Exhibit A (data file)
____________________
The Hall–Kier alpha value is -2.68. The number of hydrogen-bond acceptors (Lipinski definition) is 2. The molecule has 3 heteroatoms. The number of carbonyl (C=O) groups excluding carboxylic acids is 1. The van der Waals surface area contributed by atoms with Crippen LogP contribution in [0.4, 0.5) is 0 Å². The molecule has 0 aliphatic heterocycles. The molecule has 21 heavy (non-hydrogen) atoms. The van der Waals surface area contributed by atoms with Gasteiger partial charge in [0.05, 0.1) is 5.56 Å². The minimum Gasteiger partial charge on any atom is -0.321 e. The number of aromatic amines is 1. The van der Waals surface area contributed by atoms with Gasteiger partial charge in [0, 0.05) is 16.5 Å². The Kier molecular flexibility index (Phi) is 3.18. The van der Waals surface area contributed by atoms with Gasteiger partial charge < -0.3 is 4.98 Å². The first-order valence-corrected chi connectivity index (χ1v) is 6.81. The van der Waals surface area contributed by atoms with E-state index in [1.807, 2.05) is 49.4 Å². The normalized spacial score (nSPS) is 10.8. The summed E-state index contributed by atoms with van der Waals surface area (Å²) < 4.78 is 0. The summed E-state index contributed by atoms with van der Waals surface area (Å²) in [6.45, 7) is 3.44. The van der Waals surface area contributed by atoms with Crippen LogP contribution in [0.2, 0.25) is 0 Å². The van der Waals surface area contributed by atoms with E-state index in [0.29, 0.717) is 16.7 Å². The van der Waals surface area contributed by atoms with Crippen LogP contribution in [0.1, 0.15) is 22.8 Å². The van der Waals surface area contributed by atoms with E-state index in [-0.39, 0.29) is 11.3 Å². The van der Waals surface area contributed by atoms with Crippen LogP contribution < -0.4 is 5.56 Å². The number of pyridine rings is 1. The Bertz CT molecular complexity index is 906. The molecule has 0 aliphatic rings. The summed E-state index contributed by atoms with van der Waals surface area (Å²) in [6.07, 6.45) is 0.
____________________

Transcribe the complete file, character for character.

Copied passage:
The Hall–Kier alpha value is -2.68. The number of hydrogen-bond acceptors (Lipinski definition) is 2. The molecule has 3 heteroatoms. The number of carbonyl (C=O) groups excluding carboxylic acids is 1. The van der Waals surface area contributed by atoms with Crippen LogP contribution in [0.4, 0.5) is 0 Å². The molecule has 0 aliphatic heterocycles. The molecule has 21 heavy (non-hydrogen) atoms. The van der Waals surface area contributed by atoms with Gasteiger partial charge in [0.05, 0.1) is 5.56 Å². The minimum Gasteiger partial charge on any atom is -0.321 e. The number of aromatic amines is 1. The van der Waals surface area contributed by atoms with Gasteiger partial charge in [0, 0.05) is 16.5 Å². The Kier molecular flexibility index (Phi) is 3.18. The van der Waals surface area contributed by atoms with Gasteiger partial charge < -0.3 is 4.98 Å². The first-order valence-corrected chi connectivity index (χ1v) is 6.81. The van der Waals surface area contributed by atoms with E-state index in [1.807, 2.05) is 49.4 Å². The normalized spacial score (nSPS) is 10.8. The summed E-state index contributed by atoms with van der Waals surface area (Å²) < 4.78 is 0. The summed E-state index contributed by atoms with van der Waals surface area (Å²) in [6.45, 7) is 3.44. The van der Waals surface area contributed by atoms with Crippen LogP contribution in [0.2, 0.25) is 0 Å². The van der Waals surface area contributed by atoms with E-state index in [0.29, 0.717) is 16.7 Å². The van der Waals surface area contributed by atoms with Crippen LogP contribution in [0.1, 0.15) is 22.8 Å². The van der Waals surface area contributed by atoms with E-state index in [-0.39, 0.29) is 11.3 Å². The van der Waals surface area contributed by atoms with Crippen LogP contribution < -0.4 is 5.56 Å². The number of pyridine rings is 1. The Bertz CT molecular complexity index is 906. The molecule has 0 aliphatic rings. The summed E-state index contributed by atoms with van der Waals surface area (Å²) in [6.07, 6.45) is 0.